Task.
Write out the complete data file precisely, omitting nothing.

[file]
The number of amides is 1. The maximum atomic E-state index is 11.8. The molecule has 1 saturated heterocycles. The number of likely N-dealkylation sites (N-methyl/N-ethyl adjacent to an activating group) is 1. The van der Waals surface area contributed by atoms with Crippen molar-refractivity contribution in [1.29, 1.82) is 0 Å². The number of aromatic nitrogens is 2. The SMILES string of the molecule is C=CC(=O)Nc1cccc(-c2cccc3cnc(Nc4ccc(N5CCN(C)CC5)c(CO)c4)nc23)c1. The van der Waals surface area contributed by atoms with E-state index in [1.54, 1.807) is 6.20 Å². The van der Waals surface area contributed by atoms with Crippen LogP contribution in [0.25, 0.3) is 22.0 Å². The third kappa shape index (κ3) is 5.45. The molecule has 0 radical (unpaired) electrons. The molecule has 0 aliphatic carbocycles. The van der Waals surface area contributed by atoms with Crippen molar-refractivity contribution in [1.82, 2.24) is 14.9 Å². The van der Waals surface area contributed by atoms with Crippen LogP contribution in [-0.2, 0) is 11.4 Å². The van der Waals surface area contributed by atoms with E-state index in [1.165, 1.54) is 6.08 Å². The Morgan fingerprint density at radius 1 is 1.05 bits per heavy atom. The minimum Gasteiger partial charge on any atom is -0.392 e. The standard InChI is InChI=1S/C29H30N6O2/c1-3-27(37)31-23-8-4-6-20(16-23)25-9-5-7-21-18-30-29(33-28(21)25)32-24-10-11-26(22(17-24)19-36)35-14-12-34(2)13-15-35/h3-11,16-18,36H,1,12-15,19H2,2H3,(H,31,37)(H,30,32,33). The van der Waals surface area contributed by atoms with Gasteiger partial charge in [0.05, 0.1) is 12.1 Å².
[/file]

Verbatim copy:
The number of amides is 1. The maximum atomic E-state index is 11.8. The molecule has 1 saturated heterocycles. The number of likely N-dealkylation sites (N-methyl/N-ethyl adjacent to an activating group) is 1. The van der Waals surface area contributed by atoms with Crippen molar-refractivity contribution in [1.29, 1.82) is 0 Å². The number of aromatic nitrogens is 2. The SMILES string of the molecule is C=CC(=O)Nc1cccc(-c2cccc3cnc(Nc4ccc(N5CCN(C)CC5)c(CO)c4)nc23)c1. The van der Waals surface area contributed by atoms with E-state index in [1.54, 1.807) is 6.20 Å². The van der Waals surface area contributed by atoms with Crippen LogP contribution in [0.25, 0.3) is 22.0 Å². The third kappa shape index (κ3) is 5.45. The molecule has 0 radical (unpaired) electrons. The molecule has 0 aliphatic carbocycles. The van der Waals surface area contributed by atoms with Crippen molar-refractivity contribution in [1.82, 2.24) is 14.9 Å². The van der Waals surface area contributed by atoms with Crippen LogP contribution in [-0.2, 0) is 11.4 Å². The van der Waals surface area contributed by atoms with E-state index in [1.165, 1.54) is 6.08 Å². The Morgan fingerprint density at radius 1 is 1.05 bits per heavy atom. The minimum Gasteiger partial charge on any atom is -0.392 e. The standard InChI is InChI=1S/C29H30N6O2/c1-3-27(37)31-23-8-4-6-20(16-23)25-9-5-7-21-18-30-29(33-28(21)25)32-24-10-11-26(22(17-24)19-36)35-14-12-34(2)13-15-35/h3-11,16-18,36H,1,12-15,19H2,2H3,(H,31,37)(H,30,32,33). The van der Waals surface area contributed by atoms with Gasteiger partial charge in [0.05, 0.1) is 12.1 Å².